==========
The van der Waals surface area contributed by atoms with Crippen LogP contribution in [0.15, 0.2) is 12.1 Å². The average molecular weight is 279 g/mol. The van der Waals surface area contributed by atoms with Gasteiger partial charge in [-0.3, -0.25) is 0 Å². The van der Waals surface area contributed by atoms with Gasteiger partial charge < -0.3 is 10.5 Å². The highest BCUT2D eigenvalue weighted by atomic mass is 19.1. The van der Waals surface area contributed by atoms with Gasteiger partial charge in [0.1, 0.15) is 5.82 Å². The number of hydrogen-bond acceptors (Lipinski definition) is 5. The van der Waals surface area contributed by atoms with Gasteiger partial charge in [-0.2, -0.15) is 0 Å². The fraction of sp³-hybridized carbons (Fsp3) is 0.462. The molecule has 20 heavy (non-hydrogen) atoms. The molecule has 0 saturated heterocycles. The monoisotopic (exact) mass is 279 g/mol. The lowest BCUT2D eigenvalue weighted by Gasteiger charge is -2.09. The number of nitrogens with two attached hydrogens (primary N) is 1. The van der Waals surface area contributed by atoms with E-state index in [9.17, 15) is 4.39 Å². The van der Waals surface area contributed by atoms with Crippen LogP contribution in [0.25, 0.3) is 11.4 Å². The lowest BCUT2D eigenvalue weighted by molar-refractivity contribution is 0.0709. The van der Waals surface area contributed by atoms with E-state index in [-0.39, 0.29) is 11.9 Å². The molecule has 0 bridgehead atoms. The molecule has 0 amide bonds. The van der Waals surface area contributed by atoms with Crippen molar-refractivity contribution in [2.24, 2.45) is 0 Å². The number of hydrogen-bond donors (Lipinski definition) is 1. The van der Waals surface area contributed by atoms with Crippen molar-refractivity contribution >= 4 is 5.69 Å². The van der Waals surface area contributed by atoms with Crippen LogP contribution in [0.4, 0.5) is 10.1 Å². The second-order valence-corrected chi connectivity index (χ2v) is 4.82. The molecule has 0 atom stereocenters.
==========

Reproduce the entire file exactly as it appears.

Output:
The van der Waals surface area contributed by atoms with Crippen LogP contribution in [0.15, 0.2) is 12.1 Å². The average molecular weight is 279 g/mol. The van der Waals surface area contributed by atoms with Gasteiger partial charge in [-0.3, -0.25) is 0 Å². The van der Waals surface area contributed by atoms with Gasteiger partial charge < -0.3 is 10.5 Å². The highest BCUT2D eigenvalue weighted by atomic mass is 19.1. The van der Waals surface area contributed by atoms with Gasteiger partial charge in [0.1, 0.15) is 5.82 Å². The number of hydrogen-bond acceptors (Lipinski definition) is 5. The van der Waals surface area contributed by atoms with Gasteiger partial charge in [-0.2, -0.15) is 0 Å². The fraction of sp³-hybridized carbons (Fsp3) is 0.462. The molecule has 20 heavy (non-hydrogen) atoms. The molecule has 0 saturated heterocycles. The monoisotopic (exact) mass is 279 g/mol. The lowest BCUT2D eigenvalue weighted by Gasteiger charge is -2.09. The number of nitrogens with two attached hydrogens (primary N) is 1. The van der Waals surface area contributed by atoms with E-state index in [9.17, 15) is 4.39 Å². The van der Waals surface area contributed by atoms with Crippen LogP contribution in [0.25, 0.3) is 11.4 Å². The lowest BCUT2D eigenvalue weighted by molar-refractivity contribution is 0.0709. The van der Waals surface area contributed by atoms with E-state index in [-0.39, 0.29) is 11.9 Å². The molecule has 0 bridgehead atoms. The molecule has 0 amide bonds. The van der Waals surface area contributed by atoms with Crippen molar-refractivity contribution in [2.24, 2.45) is 0 Å². The number of hydrogen-bond donors (Lipinski definition) is 1. The van der Waals surface area contributed by atoms with Crippen molar-refractivity contribution >= 4 is 5.69 Å². The van der Waals surface area contributed by atoms with Crippen LogP contribution in [0.4, 0.5) is 10.1 Å². The second-order valence-corrected chi connectivity index (χ2v) is 4.82. The molecule has 0 atom stereocenters.